In the run-up to the parliamentary elections, the biggest question is — can a depleted I.N.D.I.A take on the might of the Narendra Modi-led BJP? The I.N.D.I.A alliance started off on a high note when it held its first meeting in Patna. Then Nitish Kumar was the initiator of the Opposition grouping and it was believed that if the Opposition could come together then the BJP would have a tough time in the 2024 general elections. The Patna meeing was followed by two more meetings, one in Bengaluru and another in Mumbai. It seemed that the Opposition was gaining momentum and the BJP was defensive.
The BJP, which probably did not expect that the Opposition grouping would be so smooth, came into action and overnight organised a meeting of 38 political parties, compared to I.N.D.I.A’s 28. This was a sign that the NDA was not confident and it was rattled by the Opposition’s unity efforts. This was also the time when Congress had humiliatingly defeated the BJP in the Karnataka Assembly elections despite Prime Minister Modi’s blitzkrieg. This was the time when the narrative was in favour of the Opposition. Meanwhile Assembly elections in Rajasthan, MP and Chhattisgarh along with Mizoram and Telangana were also to be held.
Political analysts, and even those who sympathised with the BJP and Modi, were of the opinion that the Congress would comfortably win MP and Chhattisgarh. In Rajasthan the BJP seemed to have an edge, and there was a tough fight in Telangana. As the election gained momentum, to everyone’s surprise, the tide in Telangana turned in favour of the Congress and the BJP which was supposed to make another breakthrough in another southern states other than Karnataka, lost the momentum and when results were announced, the BJP was nowhere to be seen. The Congress won a handsome victory in Telangana, defeating the mighty BRS, led by KCR. But most surprisingly, the Congress lost all three Hindi-speaking states. The defeat in MP and Chhattisgarh was terrifying. The Congress was stunned by the defeat in Chhattisgarh as this was the state where everyone took the Congress’s victory for granted. The December defeat proved to be the Waterloo for the entire Opposition. And the momentum which was built in favour of the Opposition evaporated overnight. Three things have gone wrong with the I.N.D.I.A alliance.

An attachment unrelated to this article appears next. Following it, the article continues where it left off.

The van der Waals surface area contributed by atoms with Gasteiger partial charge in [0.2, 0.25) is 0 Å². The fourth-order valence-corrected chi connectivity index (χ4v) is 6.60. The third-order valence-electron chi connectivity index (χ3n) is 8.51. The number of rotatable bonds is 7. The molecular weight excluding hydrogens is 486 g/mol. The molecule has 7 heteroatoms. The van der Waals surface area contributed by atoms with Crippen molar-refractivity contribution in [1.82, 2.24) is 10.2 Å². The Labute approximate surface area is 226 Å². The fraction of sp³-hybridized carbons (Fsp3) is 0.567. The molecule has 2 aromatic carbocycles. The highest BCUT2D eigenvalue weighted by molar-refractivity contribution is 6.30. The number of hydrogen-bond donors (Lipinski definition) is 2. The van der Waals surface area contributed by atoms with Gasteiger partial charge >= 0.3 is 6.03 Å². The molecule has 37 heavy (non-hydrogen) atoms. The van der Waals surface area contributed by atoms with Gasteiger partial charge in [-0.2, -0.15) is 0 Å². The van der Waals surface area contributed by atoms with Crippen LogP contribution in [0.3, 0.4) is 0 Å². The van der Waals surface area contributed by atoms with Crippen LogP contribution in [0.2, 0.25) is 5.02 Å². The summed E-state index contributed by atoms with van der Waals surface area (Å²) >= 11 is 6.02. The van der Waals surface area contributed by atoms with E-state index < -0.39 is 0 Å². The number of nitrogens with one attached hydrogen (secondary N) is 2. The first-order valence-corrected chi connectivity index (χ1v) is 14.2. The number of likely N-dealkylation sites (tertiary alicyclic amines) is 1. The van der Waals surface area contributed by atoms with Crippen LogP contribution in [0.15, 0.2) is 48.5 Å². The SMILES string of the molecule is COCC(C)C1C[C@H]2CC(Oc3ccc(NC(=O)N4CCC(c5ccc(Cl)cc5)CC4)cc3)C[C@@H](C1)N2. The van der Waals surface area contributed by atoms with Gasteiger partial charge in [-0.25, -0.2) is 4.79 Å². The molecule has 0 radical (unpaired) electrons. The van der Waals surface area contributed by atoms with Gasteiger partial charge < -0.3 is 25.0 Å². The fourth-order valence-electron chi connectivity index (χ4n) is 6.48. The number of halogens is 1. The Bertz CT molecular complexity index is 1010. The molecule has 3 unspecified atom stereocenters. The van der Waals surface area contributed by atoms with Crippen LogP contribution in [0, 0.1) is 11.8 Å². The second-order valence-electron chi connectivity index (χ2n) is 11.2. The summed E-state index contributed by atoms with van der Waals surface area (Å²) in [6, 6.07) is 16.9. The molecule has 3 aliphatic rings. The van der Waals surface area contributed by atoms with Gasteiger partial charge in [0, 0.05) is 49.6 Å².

1. After the Mumbai meeting, leaders of the Opposition unity did not take any initiative. Partly the Congress is to be blamed. But leaders of the other political parties should also share the blame. The Congress was overconfident of its victories in three states — MP, Chhattisgarh and Telangana. No doubt, victories in these states would have been a great morale-booster for the entire Opposition; it would have created a winning narrative, the cadre would have been enthused and I.N.D.I.A would have gained the confidence of the people that Modi could be vanquished. The Opposition erred in not having a Plan B.
If the Congress was busy in elections, other senior members should have taken the lead and done the groundwork which was needed to keep the momentum going. Nothing was done. Leaders like Nitish rather blamed the Congress, knowing fully well that the party was submerged in an electoral battle. Leaders like Mamata Banerjee, Pawar, Kejriwal, Thackeray all just sat idle. And once the Congress lost badly, the snide remarks by the Opposition parties did more damage than the defeat. The perception grew that members of I.N.D.I.A were quarrelling among themselves.